That tendency to choose the path of least resistance—the choice that requires the least amount of effort from us—is human nature. No matter how badly or desperately we want to change ourselves, better our lives, and accomplish our goals, human nature tends to nature drags us into settling for the most comfortable option rather than putting in the effort, sacrifice, and determination needed to pick the right path.
Research findings from Positive Psychology—a field of research that studies what makes life great and offers science-based principles on how we can all improve our lives—show that although we generally spend much more time on sedentary activities that require less energy like watching television, we actually find much more enjoyment and fulfillment in active, engaging, and challenging activities that require more effort from us.
We enjoy mentally and physically stimulating activities much more than sitting around watching T.V. But we tend to choose watching television over reading, jogging, playing sports, playing board games, playing instruments, or visiting new places because it’s easier than putting in the necessary effort to do what we actually want to do.
Sticking with those comfortable, easy, and habitual unhealthy habits that we’re accustomed to is much easier than picking ourselves up off of the couch, putting on our gym clothes, and heading out to accomplish what we actually want for ourselves. Sticking with those negative habits that we’re comfortable with is much less painful than breaking the cycle and putting in the dedication required to accomplish our New Year’s Resolutions.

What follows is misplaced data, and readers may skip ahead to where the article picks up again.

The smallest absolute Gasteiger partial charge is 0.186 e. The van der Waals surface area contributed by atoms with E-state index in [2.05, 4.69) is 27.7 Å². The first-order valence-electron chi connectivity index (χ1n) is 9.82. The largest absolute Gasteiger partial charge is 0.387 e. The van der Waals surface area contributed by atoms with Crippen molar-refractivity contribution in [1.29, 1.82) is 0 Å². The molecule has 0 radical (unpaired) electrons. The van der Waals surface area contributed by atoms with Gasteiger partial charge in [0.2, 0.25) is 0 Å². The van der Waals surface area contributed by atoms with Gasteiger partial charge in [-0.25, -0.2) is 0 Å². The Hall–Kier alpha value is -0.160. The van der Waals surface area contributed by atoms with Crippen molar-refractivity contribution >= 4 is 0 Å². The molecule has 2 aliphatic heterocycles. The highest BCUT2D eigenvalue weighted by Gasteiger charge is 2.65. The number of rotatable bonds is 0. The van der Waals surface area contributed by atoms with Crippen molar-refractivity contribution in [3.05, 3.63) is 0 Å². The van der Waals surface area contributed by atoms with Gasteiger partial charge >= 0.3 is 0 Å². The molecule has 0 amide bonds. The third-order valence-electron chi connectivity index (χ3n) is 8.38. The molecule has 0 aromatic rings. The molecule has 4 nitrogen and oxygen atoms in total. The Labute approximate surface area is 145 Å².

Comfort Is Easier Than Change.
But just because there are lots of Reasons why you might fail to make your New Year’s Resolutions Come True, does not mean that you should give up on making new changes to your life in 2016. There are lots of reasons why you could fail. But there are also lots of strategies you can use to get around those reasons.
So make sure to stay tuned to MuchokiMotivation for tomorrow’s blog post about 5 Ways To Make All Of Your 2016 New Year’s Resolutions Come True. And don’t forget to sign up for our mailing list for weekly updates!